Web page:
Long-term acclimation of barley photosynthetic apparatus to narrow-band red and blue light
- 99 Downloads
Chloroplasts of barley plants grown under red light (RL, 660 nm) dramatically differed from the chloroplasts of plants raised under blue light (BL, 450 nm) or control plants (white light). The chloroplasts under RL had an extensive membrane system with high stacking degree and disordered irregular shaped stacks (shaggy-formed grana). After 5 h in darkness, dynamic rearrangements of chloroplast architecture in RL- and especially BL-grown plants were restricted compared with control plants. The light spectral quality affected the content and proportions of photosynthetic pigments. The leaves of RL-grown plants had the increased ratio of low-temperature fluorescence bands, F741/F683, corresponding to emission of PSI and PSII, respectively. This increase can be related to specific architecture of chloroplasts in RL-treated plants, providing close spacing between the two photosystems, which enhances energy transfer from PSII to PSI and facilitates the movement of LHCII toward PSI.
Additional key wordsLED electron microscopy spectrofluorimetry spillover
Unable to display preview. Download preview PDF.
- Bennett J.: Biosynthesis of the light-harvesting chlorophyll a/b protein. Polypeptide turnover in darkness. — Cur. J. Biochem. 118: 61–70, 1981.Google Scholar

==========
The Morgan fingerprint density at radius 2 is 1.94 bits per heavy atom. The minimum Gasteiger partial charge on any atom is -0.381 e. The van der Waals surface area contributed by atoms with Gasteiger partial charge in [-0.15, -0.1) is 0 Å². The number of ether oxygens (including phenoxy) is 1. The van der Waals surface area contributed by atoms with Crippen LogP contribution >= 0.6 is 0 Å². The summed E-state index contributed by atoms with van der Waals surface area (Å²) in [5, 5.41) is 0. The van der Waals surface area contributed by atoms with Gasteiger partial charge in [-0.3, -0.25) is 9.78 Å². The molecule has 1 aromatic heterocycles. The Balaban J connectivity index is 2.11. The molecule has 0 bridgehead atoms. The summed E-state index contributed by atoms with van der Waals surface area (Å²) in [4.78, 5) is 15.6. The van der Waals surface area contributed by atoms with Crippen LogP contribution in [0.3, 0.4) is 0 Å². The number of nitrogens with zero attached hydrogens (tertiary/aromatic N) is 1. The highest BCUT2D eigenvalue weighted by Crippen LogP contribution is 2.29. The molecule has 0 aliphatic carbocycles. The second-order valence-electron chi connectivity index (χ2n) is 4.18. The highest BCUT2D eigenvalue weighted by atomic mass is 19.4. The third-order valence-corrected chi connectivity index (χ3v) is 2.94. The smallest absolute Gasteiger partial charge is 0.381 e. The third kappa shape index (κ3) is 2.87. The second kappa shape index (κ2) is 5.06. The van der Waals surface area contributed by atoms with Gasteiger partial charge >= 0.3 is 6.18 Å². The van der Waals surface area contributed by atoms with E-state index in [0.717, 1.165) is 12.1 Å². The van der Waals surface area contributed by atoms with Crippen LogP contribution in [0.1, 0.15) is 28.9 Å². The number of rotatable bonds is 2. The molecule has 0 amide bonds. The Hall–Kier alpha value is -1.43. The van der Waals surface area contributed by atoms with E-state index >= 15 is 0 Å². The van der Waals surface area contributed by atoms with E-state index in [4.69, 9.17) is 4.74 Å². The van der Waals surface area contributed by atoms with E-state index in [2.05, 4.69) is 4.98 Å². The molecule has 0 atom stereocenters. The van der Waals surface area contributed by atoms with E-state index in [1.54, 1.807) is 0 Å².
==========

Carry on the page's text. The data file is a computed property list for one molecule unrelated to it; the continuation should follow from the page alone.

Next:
- Benson S.L., Maheswaran P., Ware M.A. et al.: An intact light harvesting complex I antenna system is required for complete state transitions in Arabidopsis. — Nat. Plants 176: 1–9, 2015.Google Scholar
- Butler W.L.: Chlorophyll fluorescence: A probe for electron transfer and energy transfer.–In: Trebst A., Avron M. (ed.): Encyclopedia of Plant Physiology. New Series. 5. Pp. 149–167. Springer, Heidelberg 1977.Google Scholar
- Chekunova E.M., Savelieva N.V.: [LTS3 gene controls lightindependent chlorophyll biosynthesis in green algae Chlamydomonas reinhardtii.]–Ekol. Gen. 8: 35–44, 2010. [In Russian]Google Scholar
- Galka P., Santabarbara S., Khuong T.T.H. et al.: Functional analyses of the plant photosystem I–light-harvesting complex II supercomplex reveal that light-harvesting complex II loosely bound to photosystem II is a very efficient antenna for photosystem I in state II. — Plant Cell 24: 2963–2978, 2012.CrossRefPubMedPubMedCentralGoogle Scholar
- Lichtenthaler H.K., Burkart S.: Photosynthesis and high light stress. — Bulg. J. Plant Physiol. 25: 3–16, 1999.Google Scholar
- Liu X.Y., Guo S.R., Xu Z.G. et al.: Regulation of chloroplast ultrastructure, cross-section anatomy of leaves, and morphology of stomata of cherry tomato by different light irradiations of light-emitting diodes. — HortScience 46: 217–221, 2011.Google Scholar
- Liu X., Guo S., Chang T. et al.: Regulation of the growth and photosynthesis of cherry tomato seedlings by different light irradiations of light emitting diodes (LED). — Afr. J. Biotechnol. 11: 6169–6177, 2012.Google Scholar
- Tanaka R, Tanaka A.: Chlorophyll b is not just an accessory pigment but a regulator of the photosynthetic antenna. — Porphyrins 9: 240–245, 2000.Google Scholar
- Vlasova M.P., Osipova O.P.: [Effect of light intensity on fine structure of the chloroplasts in Vicia faba plants.]–Fiziol. Rast. 20: 742–746, 1973. [In Russian]Google Scholar
- Weakley B.S.: A Beginner’s Handbook in Biological Electron Microscopy. Pp. 228. Churchill Livingstone, Edinburg and London 1972.Google Scholar